Something truly incendiary was to come: a telling off for Putin. In the speeches, Thomas Bach, President of the International Olympic Committee, told the crowd—but really Putin, sitting and scowling - that being an Olympic athlete meant “living under one roof with tolerance and without discrimination for whatever reason…embracing human diversity with brave unity.” Mr. Bach, be ready to dodge any tips of umbrellas that suddenly appear in front of you.
Putin grumpily stood up and opened the Games. Anna Netrebko sang the Olympic anthem, with a way-gay male voice choir clad in fitted white suits. The stadium was filled with another light show, featuring winter sporting activities. Maria Sharapova appeared with the Olympic torch, and would be on your front pages tomorrow had it not been for the show-stealing appearance of Kabeyeva. Sharapova has clothes to sell, and will not be happy.
This viewer felt for the two veteran Russian athletes tasked with running with the torch to light the actual flame, because this last journey seemed to take hours, involving running out of the arena, passed the massed ranks of dragged-up peasants, cosmonauts, ballerinas and sea anemones, then out into a deserted piece of industrial wasteland where they waved vainly at railings and then, finally, to one of those pieces of sculpture that—y'know—looks unsteady; the kind of silly structure that would somehow feature at the climax of a Miss Congeniality movie. But the lighting of the flame was joyous. The couple, who must have been knackered, ignited some kind of contact point, leading to a whole bunch of mini-flames springing into life—beyond gay—before the big flame burst forth. And it didn’t collapse around Sandra Bullock’s head. So, all was good.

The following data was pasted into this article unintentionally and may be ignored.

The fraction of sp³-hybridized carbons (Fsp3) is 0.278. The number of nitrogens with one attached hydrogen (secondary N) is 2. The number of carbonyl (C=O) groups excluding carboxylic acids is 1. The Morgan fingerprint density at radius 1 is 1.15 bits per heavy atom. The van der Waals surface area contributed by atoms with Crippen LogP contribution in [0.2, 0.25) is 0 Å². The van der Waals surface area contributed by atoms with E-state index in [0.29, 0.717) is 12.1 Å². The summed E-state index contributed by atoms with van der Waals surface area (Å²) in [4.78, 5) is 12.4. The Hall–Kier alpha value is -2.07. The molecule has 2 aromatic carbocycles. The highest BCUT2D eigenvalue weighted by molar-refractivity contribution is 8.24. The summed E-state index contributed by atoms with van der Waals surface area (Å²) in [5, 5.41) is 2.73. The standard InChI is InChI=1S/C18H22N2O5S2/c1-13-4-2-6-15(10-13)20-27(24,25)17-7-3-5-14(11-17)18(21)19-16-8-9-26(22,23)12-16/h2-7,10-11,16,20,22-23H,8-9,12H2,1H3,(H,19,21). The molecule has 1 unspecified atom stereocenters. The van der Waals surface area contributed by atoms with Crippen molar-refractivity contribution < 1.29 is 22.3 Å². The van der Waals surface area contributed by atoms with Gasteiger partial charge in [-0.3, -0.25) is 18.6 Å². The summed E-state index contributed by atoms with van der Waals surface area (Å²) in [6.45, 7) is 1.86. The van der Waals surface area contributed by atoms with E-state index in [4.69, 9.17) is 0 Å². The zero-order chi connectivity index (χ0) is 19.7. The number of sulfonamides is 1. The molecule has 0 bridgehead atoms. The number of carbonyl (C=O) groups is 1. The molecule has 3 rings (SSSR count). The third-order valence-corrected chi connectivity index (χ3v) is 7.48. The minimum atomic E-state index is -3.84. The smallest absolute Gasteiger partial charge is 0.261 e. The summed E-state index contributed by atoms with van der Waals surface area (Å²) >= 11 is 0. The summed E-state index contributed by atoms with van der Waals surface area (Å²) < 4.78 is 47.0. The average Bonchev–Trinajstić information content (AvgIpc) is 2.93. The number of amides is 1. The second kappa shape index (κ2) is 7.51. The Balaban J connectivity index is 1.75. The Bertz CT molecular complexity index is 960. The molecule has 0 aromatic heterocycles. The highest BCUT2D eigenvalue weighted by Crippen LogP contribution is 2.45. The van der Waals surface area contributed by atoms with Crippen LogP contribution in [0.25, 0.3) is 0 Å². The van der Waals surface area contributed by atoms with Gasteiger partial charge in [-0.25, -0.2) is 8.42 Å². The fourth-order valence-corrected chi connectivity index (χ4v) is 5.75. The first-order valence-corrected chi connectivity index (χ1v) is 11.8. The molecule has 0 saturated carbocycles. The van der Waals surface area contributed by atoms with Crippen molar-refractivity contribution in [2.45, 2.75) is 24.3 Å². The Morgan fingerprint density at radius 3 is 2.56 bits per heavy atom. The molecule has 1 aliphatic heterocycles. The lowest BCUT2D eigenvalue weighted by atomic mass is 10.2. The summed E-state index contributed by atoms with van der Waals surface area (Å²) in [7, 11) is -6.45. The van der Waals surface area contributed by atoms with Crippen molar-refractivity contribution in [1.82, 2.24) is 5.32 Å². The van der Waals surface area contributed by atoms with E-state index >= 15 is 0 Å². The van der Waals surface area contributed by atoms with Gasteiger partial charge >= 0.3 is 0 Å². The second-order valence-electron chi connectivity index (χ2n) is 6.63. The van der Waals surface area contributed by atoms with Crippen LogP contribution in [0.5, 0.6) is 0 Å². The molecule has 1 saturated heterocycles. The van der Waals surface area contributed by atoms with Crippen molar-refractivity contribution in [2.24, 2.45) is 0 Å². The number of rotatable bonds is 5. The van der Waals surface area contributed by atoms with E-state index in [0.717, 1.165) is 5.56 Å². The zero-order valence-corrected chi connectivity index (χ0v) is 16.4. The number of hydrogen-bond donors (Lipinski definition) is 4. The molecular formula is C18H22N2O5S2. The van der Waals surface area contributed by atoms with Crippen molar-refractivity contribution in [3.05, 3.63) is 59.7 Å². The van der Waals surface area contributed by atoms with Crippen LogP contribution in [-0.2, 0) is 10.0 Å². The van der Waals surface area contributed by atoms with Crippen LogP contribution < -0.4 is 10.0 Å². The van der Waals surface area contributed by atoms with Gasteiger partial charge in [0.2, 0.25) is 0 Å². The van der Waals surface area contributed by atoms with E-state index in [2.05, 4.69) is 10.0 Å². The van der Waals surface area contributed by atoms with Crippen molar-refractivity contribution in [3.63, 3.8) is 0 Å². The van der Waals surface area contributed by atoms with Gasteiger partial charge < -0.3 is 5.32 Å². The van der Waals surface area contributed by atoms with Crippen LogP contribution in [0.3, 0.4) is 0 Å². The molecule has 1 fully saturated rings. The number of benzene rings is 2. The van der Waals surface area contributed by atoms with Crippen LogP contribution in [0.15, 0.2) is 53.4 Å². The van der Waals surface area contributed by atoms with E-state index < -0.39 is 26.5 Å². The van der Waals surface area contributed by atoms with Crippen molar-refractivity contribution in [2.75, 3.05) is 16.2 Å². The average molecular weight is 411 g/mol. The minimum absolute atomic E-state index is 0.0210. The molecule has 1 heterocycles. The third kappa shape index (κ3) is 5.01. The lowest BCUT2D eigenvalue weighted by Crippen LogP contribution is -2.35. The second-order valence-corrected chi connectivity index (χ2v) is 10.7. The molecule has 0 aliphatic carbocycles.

The BBC judged the Opening Ceremony to be a success, apart from the “slightly misbehaving snowflake.” But really it told a rich history, recast and simplified into a series of icons and absurdities. Appositely, for one of the most propaganda-adept nations in the world, it rolled myth into fact, made the ugly beautiful, and skirted the rest. It flirted with darkness and difficult truths, and then quite literally turned the lights off. It was spectacular, audacious, and revealed—as the 2012 Olympics in London also did—not just the image of how a host country wants to sell itself to the world, but also how those countries like to see themselves. It may be shambolic, shameless emotional grandstanding, but it is oddly moving, despite the ruthless history edit.
Putin’s tense, querulous pose throughout the event mirrored the viewer’s. This is the Uncomfortable Olympics. While we wait for medals and freshly minted heroes, we also hope it passes quickly and peacefully. Unseen by the millions at home were the latest pictures of gay rights protesters being arrested in Moscow. Bravely, they should remind us of Putin’s real Russia, even as the Jamaican bobsled team make us smile.